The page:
Rosaries or prayer beads are an essential part of American material religion, the study of the objects, icons, images, and spaces of religious practice in the United States. Although rosaries and prayer beads are not limited to Catholicism—many religions use them in everyday practice, including the Episcopal and Orthodox churches, Islam, Hinduism, Buddhism, and more—the museum's collection particularly captures the diversity of American Catholicism and the people who make use of rosaries as part of their faith: from a World War II chaplain to a famous jazz musician to a meteorologist tracking a category five hurricane.
I was raised in a devout Catholic family, and some of my earliest memories are of receiving rosaries. I distinctly remember a woman who hand-crated rosaries at my parish coming to my house in second grade, allowing me to pick out the bead and chain color for my First Communion rosary. My most valuable rosary, however, is one that was not originally mine. It was my grandmother’s rosary, given to me by my dad. She held tightly to it during her fight with breast cancer, the beads’ paint worn off from use. I speak from experience, but also with a passion for studying the objects that surround all American religious experience.
Rosaries are designed as devotionals, or religious objects like scapulars, holy medals, and crucifixes that are carried by the religious as part of their worship. In the case of these objects, beads, medals, or knots appear at regular intervals along a string or chain, each one connoting a prayer and instilling a specific rhythm to an observer’s worship. The beads and chains of these prayer tools were and are also made of a variety of materials—gold, coral, glass, and seed, to name a few—across the United States and across time, the diversity of styles and of American Catholic experiences captured in the museum’s religion collection.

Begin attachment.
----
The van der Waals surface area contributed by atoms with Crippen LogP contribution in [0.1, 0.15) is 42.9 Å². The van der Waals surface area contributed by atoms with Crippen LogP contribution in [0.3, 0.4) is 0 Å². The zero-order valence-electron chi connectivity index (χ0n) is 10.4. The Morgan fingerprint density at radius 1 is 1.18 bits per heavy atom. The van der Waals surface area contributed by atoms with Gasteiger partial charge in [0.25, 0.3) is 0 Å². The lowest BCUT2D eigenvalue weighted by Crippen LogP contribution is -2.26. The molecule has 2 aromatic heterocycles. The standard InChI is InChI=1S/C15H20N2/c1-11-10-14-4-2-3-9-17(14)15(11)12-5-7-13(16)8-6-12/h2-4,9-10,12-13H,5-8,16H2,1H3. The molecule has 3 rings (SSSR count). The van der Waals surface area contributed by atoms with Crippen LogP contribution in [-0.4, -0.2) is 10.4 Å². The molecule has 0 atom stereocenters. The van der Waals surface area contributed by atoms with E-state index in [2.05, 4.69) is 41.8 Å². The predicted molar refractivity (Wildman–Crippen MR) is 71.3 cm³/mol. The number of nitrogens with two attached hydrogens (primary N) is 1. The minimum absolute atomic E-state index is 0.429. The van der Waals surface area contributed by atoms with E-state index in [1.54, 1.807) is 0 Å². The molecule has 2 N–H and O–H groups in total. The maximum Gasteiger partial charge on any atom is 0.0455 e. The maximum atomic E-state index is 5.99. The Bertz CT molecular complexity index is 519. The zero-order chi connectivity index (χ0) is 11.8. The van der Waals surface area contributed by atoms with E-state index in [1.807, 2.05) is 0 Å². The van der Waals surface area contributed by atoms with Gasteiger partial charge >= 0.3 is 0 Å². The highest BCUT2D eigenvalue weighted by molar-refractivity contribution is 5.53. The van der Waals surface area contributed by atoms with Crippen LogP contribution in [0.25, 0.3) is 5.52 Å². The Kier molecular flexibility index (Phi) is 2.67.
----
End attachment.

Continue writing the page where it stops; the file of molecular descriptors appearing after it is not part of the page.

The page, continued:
In the Catholic tradition, rosaries are intended to help users contemplate four “mysteries”—joyful, sorrowful, glorious, and luminous. All Catholic rosaries follow the same pattern: a circular string or chain is attached to a shorter one with a cross on the end, where people praying begin and end their sequence. Along this string are beads and knots, each representing a specific prayer, including “Our Father,” “Hail Mary,” “Glory Be,” “Fatina,” “Hail Holy Queen,” and “Nicene Creed” prayers. Some beads and prayers are clustered, such as decades or sets of ten “Hail Mary” prayers along the circle.